Second Amendment advocates argue that a corporate zero-tolerance policy violates employees’ legal rights. They further question whether a company negates its responsibility to protect employees when asking them to disarm. If a state allows concealed weapons, advocates contend that firing an employee (licensed to carry a firearm) because a gun is kept in the car while parked at work is grounds for a wrongful termination lawsuit.

There are also several gray areas, such as employees who work out of a home office where legal firearms may be kept. Would this be considered a violation of company policy? If a company allows employees to keep guns in their car while on its premises, what are the implications if that employee is asked by a manager to run an errand on company business? “Many of these issues do not have a clear legal answer, since firearm workplace laws are relatively new,” said Alaniz. The Texas firearm-in-the-workplace statute did not take effect until Sept. 11, 2011, and the statutes in Wisconsin and Utah took effect November 2011.

Proposals to Eliminate Employer Restrictions
Some companies have filed lawsuits to preserve their no-guns-allowed rules. For the most part, the courts are siding with these employers. Employers can ban guns inside the workplace as long as signs are posted, or employees are clearly informed that weapons are not allowed. However, some legislators are calling for new state laws that would take that ability away from employers. These legislators say companies should have less control over a person’s constitutional rights. They support legislation that would allow employees with proper gun permits to carry concealed weapons on the job, beyond the parking lot. These legislators argue employers are infringing on the rights of employees to protect themselves. These Second Amendment advocates are pushing for laws to make employers who ban guns liable if workers are injured in an attack on company property. “However, many states have statutes stating employers will not be civilly liable for damages arising out of an occurrence involving a firearm transported or stored pursuant to law,” said Alaniz.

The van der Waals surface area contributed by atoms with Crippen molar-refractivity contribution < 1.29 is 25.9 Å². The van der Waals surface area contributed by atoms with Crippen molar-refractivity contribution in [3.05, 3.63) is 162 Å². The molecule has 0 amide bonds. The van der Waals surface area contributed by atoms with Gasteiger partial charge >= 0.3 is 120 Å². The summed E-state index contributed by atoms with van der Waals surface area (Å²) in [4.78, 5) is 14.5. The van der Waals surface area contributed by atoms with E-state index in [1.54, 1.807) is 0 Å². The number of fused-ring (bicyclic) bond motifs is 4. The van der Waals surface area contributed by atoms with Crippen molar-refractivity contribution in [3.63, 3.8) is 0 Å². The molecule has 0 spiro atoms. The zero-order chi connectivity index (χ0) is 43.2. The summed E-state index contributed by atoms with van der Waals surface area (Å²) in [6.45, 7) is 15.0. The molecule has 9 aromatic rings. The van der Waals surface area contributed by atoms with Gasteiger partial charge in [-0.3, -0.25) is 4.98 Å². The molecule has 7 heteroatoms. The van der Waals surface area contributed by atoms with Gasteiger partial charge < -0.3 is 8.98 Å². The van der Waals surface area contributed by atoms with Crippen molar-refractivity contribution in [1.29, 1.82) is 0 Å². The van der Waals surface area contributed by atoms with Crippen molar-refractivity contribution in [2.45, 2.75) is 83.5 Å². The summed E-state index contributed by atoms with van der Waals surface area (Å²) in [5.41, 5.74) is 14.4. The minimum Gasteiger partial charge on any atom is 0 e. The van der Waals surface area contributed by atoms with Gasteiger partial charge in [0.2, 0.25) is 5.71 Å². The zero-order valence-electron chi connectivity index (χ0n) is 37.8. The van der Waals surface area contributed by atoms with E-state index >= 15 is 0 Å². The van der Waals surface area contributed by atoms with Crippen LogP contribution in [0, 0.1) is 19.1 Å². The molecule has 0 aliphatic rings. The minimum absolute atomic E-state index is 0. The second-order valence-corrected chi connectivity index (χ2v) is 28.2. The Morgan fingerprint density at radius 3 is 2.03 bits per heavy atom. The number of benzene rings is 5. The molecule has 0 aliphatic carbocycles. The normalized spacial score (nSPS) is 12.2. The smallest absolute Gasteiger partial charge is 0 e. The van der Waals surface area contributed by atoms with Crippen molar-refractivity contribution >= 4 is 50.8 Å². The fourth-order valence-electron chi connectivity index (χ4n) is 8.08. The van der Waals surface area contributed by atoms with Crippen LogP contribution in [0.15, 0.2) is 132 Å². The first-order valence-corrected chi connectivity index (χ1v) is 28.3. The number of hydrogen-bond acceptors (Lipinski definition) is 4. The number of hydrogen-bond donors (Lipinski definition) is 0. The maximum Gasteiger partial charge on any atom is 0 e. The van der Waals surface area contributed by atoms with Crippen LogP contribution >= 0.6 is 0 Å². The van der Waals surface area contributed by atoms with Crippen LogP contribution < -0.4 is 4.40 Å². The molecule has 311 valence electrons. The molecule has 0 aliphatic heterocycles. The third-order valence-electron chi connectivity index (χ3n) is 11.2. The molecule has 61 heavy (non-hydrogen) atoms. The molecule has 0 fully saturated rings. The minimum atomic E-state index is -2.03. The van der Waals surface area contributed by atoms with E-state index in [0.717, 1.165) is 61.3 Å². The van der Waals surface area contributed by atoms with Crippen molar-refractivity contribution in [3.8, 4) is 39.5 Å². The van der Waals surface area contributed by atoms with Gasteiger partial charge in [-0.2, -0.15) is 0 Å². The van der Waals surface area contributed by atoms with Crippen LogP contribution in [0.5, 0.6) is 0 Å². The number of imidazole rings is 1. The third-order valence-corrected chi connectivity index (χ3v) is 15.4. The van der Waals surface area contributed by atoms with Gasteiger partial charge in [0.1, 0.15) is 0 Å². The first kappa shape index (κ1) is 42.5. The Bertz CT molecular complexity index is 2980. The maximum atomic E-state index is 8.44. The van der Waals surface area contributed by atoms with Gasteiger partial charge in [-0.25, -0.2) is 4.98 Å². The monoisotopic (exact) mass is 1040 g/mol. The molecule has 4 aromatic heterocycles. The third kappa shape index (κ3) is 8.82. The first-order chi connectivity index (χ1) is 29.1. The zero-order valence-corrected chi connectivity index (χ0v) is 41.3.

Since laws vary by state, this is a very complex issue that could potentially get even more complicated with the passage of new laws. As the fleet manager, how should you codify your company’s position in fleet policy so it is uniform and is not construed as a violation of an employee’s constitutional rights? This might be a good time to talk with HR and corporate legal counsel.

Let me know what you think.


Originally posted on Automotive Fleet


Mike Antich
Mike Antich

Editor and Associate Publisher

Mike Antich has covered fleet management and remarketing for more than 20 years and was inducted in the Fleet Hall of Fame in 2010.

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Mike Antich has covered fleet management and remarketing for more than 20 years and was inducted in the Fleet Hall of Fame in 2010.

View Bio